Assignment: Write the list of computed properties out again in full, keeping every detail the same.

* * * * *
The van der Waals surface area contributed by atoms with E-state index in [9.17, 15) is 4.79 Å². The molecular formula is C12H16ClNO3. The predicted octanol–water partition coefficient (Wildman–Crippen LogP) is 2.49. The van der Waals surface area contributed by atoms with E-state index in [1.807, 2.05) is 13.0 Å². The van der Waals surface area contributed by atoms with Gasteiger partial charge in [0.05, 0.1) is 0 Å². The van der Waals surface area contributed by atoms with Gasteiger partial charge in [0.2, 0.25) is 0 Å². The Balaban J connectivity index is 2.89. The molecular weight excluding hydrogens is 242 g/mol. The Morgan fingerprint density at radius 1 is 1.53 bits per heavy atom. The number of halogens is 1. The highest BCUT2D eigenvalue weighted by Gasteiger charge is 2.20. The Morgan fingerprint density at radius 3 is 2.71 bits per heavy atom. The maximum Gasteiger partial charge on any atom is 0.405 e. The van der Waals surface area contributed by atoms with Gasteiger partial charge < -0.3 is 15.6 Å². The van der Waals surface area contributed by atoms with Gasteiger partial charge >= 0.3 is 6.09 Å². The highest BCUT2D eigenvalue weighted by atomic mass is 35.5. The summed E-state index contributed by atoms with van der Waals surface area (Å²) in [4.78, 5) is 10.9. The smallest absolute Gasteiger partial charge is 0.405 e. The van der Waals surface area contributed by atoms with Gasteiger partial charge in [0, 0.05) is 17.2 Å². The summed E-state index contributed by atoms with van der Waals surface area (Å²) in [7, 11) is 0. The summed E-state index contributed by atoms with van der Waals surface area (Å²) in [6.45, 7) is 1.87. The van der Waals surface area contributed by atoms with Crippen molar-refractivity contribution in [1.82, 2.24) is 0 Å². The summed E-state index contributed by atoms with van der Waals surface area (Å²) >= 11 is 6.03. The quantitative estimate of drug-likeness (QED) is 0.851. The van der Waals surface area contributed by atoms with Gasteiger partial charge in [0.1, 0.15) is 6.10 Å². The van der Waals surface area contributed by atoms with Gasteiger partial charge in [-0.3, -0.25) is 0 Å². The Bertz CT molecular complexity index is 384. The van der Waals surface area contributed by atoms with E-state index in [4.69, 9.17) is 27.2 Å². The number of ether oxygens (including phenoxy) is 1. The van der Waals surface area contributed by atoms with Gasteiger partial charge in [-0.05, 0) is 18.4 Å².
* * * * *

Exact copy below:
The van der Waals surface area contributed by atoms with E-state index in [9.17, 15) is 4.79 Å². The molecular formula is C12H16ClNO3. The predicted octanol–water partition coefficient (Wildman–Crippen LogP) is 2.49. The van der Waals surface area contributed by atoms with E-state index in [1.807, 2.05) is 13.0 Å². The van der Waals surface area contributed by atoms with Gasteiger partial charge in [0.05, 0.1) is 0 Å². The van der Waals surface area contributed by atoms with Gasteiger partial charge in [0.2, 0.25) is 0 Å². The Balaban J connectivity index is 2.89. The molecular weight excluding hydrogens is 242 g/mol. The Morgan fingerprint density at radius 1 is 1.53 bits per heavy atom. The number of halogens is 1. The highest BCUT2D eigenvalue weighted by Gasteiger charge is 2.20. The Morgan fingerprint density at radius 3 is 2.71 bits per heavy atom. The maximum Gasteiger partial charge on any atom is 0.405 e. The van der Waals surface area contributed by atoms with Gasteiger partial charge < -0.3 is 15.6 Å². The van der Waals surface area contributed by atoms with Gasteiger partial charge >= 0.3 is 6.09 Å². The highest BCUT2D eigenvalue weighted by atomic mass is 35.5. The summed E-state index contributed by atoms with van der Waals surface area (Å²) in [4.78, 5) is 10.9. The smallest absolute Gasteiger partial charge is 0.405 e. The van der Waals surface area contributed by atoms with Gasteiger partial charge in [0, 0.05) is 17.2 Å². The summed E-state index contributed by atoms with van der Waals surface area (Å²) in [7, 11) is 0. The summed E-state index contributed by atoms with van der Waals surface area (Å²) in [6.45, 7) is 1.87. The van der Waals surface area contributed by atoms with Crippen molar-refractivity contribution in [1.82, 2.24) is 0 Å². The summed E-state index contributed by atoms with van der Waals surface area (Å²) >= 11 is 6.03. The quantitative estimate of drug-likeness (QED) is 0.851. The van der Waals surface area contributed by atoms with Gasteiger partial charge in [0.1, 0.15) is 6.10 Å². The van der Waals surface area contributed by atoms with Gasteiger partial charge in [-0.3, -0.25) is 0 Å². The Bertz CT molecular complexity index is 384. The van der Waals surface area contributed by atoms with E-state index in [4.69, 9.17) is 27.2 Å². The number of ether oxygens (including phenoxy) is 1. The van der Waals surface area contributed by atoms with Gasteiger partial charge in [-0.05, 0) is 18.4 Å².